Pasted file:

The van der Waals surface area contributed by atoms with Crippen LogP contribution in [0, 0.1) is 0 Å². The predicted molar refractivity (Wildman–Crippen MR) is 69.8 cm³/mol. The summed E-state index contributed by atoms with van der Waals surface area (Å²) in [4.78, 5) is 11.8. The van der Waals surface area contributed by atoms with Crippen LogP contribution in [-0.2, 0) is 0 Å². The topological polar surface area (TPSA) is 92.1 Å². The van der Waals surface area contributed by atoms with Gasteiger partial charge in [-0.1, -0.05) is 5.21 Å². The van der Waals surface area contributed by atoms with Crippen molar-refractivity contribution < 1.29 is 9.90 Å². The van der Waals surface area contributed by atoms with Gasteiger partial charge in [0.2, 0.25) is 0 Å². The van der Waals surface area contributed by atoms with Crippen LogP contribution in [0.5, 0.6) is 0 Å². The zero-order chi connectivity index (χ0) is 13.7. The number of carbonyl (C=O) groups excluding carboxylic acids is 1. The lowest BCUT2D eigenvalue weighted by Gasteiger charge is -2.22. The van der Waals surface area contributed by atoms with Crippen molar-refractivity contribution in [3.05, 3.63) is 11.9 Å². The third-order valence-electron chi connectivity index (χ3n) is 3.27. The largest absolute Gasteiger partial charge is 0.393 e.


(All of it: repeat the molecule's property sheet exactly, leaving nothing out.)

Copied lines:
The van der Waals surface area contributed by atoms with Crippen LogP contribution in [0, 0.1) is 0 Å². The predicted molar refractivity (Wildman–Crippen MR) is 69.8 cm³/mol. The summed E-state index contributed by atoms with van der Waals surface area (Å²) in [4.78, 5) is 11.8. The van der Waals surface area contributed by atoms with Crippen LogP contribution in [-0.2, 0) is 0 Å². The topological polar surface area (TPSA) is 92.1 Å². The van der Waals surface area contributed by atoms with Gasteiger partial charge in [-0.1, -0.05) is 5.21 Å². The van der Waals surface area contributed by atoms with Crippen molar-refractivity contribution < 1.29 is 9.90 Å². The van der Waals surface area contributed by atoms with Gasteiger partial charge in [0.2, 0.25) is 0 Å². The van der Waals surface area contributed by atoms with Crippen LogP contribution in [0.5, 0.6) is 0 Å². The zero-order chi connectivity index (χ0) is 13.7. The number of carbonyl (C=O) groups excluding carboxylic acids is 1. The lowest BCUT2D eigenvalue weighted by Gasteiger charge is -2.22. The van der Waals surface area contributed by atoms with Crippen molar-refractivity contribution in [3.05, 3.63) is 11.9 Å². The third-order valence-electron chi connectivity index (χ3n) is 3.27. The largest absolute Gasteiger partial charge is 0.393 e.